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GLONASS Navigation Message

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FundamentalsFundamentals
Title GLONASS Navigation Message
Author(s) J. Sanz Subirana, JM. Juan Zornoza and M. Hernandez-Pajares, University of Catalunia, Spain.
Level Basic
Year of Publication 2011

GLONASS satellites modulate two navigation messages at 50 bps onto the standard (C/A) and high accuracy (P) signals, each message providing the users the necessary information for positioning (parameters to compute GLONASS satellites coordinates, their clock offsets, and various other system parameters).

The navigation message of the standard accuracy signal (C/A) is broadcast as continuously repeating superframes with a duration of 2.5 minutes. Each superframe consists of 5 frames of 30 seconds, and each frame consists of 15 strings of 2 seconds duration (100 bits length).

GLONASS navigation message structure
Figure 2: GLONASS navigation message structure (source GLONASS-ICD).

The message content divides the data in immediate data of the transmitting satellite and non-immediate data for the other satellites. The immediate data is repeated in the first four strings of every frame. It comprises the ephemeris parameters, satellite clock offsets, satellite healthy flag and the relative difference between carrier frequency of the satellite and its nominal value. The non-immediate data is broadcast in the strings 5 to 15 of each frame (almanac for 24 satellites). The frames I to IV contain almanac for 20 satellites (5 per frame), and the 5th frame almanac for 4 satellites. The last 2 strings of frame 5 are reserved bits (the almanac of each satellite uses 2 strings).

The ephemerides values are predicted from the Ground Control Centre for a 24 hours period, and the satellite transmits a new set of ephemerides every 30 minutes. These data differ from GPS data. Instead of Keplerian orbital elements, they are provided as Earth Centred Earth Fixed (ECEF) Cartesian coordinates in position and velocity, with lunisolar acceleration perturbation parameters. The GLONASS-ICD [GLONASS ICD, 2008] provides the integration equations based on 4th-order-Runge-Kutta method, which includes the second zonal geopotential harmonic coefficient. The almanac is quite similar to the GPS one, given as modified Keplerian parameters, and it is updated approximately once per day.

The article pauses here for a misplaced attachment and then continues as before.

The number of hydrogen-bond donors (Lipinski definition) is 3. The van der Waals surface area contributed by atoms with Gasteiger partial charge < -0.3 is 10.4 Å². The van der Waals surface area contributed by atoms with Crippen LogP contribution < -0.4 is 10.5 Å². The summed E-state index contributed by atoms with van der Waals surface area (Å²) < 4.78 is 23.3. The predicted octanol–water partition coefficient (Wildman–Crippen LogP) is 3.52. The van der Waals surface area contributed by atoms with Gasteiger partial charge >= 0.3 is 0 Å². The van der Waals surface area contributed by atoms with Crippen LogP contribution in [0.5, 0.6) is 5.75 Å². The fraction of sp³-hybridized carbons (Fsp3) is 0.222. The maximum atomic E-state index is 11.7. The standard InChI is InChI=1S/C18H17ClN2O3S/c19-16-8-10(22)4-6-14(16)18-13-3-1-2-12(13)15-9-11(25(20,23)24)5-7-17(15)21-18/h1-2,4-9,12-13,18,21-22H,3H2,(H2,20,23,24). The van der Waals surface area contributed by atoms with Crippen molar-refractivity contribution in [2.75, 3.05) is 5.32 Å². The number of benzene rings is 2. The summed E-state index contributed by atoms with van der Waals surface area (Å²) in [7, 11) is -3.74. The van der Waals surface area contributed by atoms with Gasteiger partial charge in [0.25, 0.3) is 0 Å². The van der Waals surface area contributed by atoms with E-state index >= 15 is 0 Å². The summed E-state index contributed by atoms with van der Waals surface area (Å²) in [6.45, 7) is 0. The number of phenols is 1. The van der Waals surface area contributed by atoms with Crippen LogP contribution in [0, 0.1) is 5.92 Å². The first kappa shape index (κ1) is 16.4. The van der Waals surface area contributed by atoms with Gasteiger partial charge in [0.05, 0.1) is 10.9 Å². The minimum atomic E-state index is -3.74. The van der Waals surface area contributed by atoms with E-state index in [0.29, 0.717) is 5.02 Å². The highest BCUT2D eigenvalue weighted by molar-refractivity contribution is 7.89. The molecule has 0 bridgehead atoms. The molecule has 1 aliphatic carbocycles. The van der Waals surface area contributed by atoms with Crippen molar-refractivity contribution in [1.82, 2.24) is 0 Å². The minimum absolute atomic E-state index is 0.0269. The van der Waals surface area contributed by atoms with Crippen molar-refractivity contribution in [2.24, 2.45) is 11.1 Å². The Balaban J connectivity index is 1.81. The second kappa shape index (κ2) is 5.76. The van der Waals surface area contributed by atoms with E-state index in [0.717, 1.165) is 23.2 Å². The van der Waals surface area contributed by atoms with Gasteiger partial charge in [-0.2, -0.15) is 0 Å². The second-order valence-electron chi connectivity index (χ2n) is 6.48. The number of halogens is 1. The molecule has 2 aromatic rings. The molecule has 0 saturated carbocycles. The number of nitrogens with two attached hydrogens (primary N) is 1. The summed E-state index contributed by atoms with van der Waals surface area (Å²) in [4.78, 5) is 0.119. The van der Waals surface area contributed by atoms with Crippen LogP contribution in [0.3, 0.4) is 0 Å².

The navigation message of the high accuracy signal (P) structure is not officially published, but different research groups decoded it. According with these investigations each satellite transmits a superframe, which is composed of 72 frames, each containing 5 strings of 100 bits. A frame needs 10 seconds to be transmitted, thence the total length of message is 12 minutes. The first three frames contain the ephemeris for the transmitting satellite.


Notes


References

  • GLONASS ICD, 2008. Technical report. v.5.1.
  • Hofmann-Wellenhof, B., Lichtenegger, H., K. and Wasle, E., 2008. GNSS - Global Navigation Satellite Systems.. Springer-Verlag, Wien, Austria.
  • United Nations, 2004 Report of the action team on global navigation satellite systems (GNSS) – Follow up to the Third United Nations Conference on the Exploration and Peaceful Uses of Outer Space (UNISPACE III).